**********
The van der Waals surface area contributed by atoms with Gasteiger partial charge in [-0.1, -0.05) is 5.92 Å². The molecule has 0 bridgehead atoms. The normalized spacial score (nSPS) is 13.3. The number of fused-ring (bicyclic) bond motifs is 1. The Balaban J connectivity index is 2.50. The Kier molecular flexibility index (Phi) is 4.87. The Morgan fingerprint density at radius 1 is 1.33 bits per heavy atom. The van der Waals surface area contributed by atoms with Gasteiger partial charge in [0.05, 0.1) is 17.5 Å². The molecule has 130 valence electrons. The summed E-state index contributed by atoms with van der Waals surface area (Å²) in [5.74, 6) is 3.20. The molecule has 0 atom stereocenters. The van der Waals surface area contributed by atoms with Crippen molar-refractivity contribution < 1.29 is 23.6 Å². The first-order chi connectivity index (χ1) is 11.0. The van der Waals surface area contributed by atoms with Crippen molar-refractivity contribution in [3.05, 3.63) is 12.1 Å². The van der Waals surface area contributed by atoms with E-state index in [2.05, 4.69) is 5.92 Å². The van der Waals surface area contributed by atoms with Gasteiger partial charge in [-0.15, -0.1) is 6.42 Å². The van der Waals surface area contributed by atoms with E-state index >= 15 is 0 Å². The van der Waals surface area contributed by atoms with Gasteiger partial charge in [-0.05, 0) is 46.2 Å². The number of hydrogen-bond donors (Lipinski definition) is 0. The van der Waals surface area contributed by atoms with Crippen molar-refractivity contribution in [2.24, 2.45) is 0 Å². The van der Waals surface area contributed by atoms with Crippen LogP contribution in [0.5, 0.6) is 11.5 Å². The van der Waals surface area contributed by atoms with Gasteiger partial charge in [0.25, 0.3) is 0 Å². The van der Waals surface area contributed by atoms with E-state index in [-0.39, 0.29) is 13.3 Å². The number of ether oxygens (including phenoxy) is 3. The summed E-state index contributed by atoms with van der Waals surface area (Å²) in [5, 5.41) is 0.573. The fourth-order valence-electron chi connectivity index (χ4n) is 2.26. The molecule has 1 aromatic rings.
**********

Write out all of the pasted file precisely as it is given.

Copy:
The van der Waals surface area contributed by atoms with Gasteiger partial charge in [-0.1, -0.05) is 5.92 Å². The molecule has 0 bridgehead atoms. The normalized spacial score (nSPS) is 13.3. The number of fused-ring (bicyclic) bond motifs is 1. The Balaban J connectivity index is 2.50. The Kier molecular flexibility index (Phi) is 4.87. The Morgan fingerprint density at radius 1 is 1.33 bits per heavy atom. The van der Waals surface area contributed by atoms with Gasteiger partial charge in [0.05, 0.1) is 17.5 Å². The molecule has 130 valence electrons. The summed E-state index contributed by atoms with van der Waals surface area (Å²) in [5.74, 6) is 3.20. The molecule has 0 atom stereocenters. The van der Waals surface area contributed by atoms with Crippen molar-refractivity contribution < 1.29 is 23.6 Å². The first-order chi connectivity index (χ1) is 11.0. The van der Waals surface area contributed by atoms with Crippen molar-refractivity contribution in [3.05, 3.63) is 12.1 Å². The van der Waals surface area contributed by atoms with E-state index in [2.05, 4.69) is 5.92 Å². The van der Waals surface area contributed by atoms with Gasteiger partial charge in [-0.15, -0.1) is 6.42 Å². The van der Waals surface area contributed by atoms with E-state index >= 15 is 0 Å². The van der Waals surface area contributed by atoms with Gasteiger partial charge in [-0.05, 0) is 46.2 Å². The number of hydrogen-bond donors (Lipinski definition) is 0. The van der Waals surface area contributed by atoms with Crippen molar-refractivity contribution in [2.24, 2.45) is 0 Å². The van der Waals surface area contributed by atoms with Crippen LogP contribution in [0.5, 0.6) is 11.5 Å². The van der Waals surface area contributed by atoms with Gasteiger partial charge in [0.25, 0.3) is 0 Å². The van der Waals surface area contributed by atoms with E-state index in [-0.39, 0.29) is 13.3 Å². The number of ether oxygens (including phenoxy) is 3. The summed E-state index contributed by atoms with van der Waals surface area (Å²) in [5, 5.41) is 0.573. The fourth-order valence-electron chi connectivity index (χ4n) is 2.26. The molecule has 1 aromatic rings.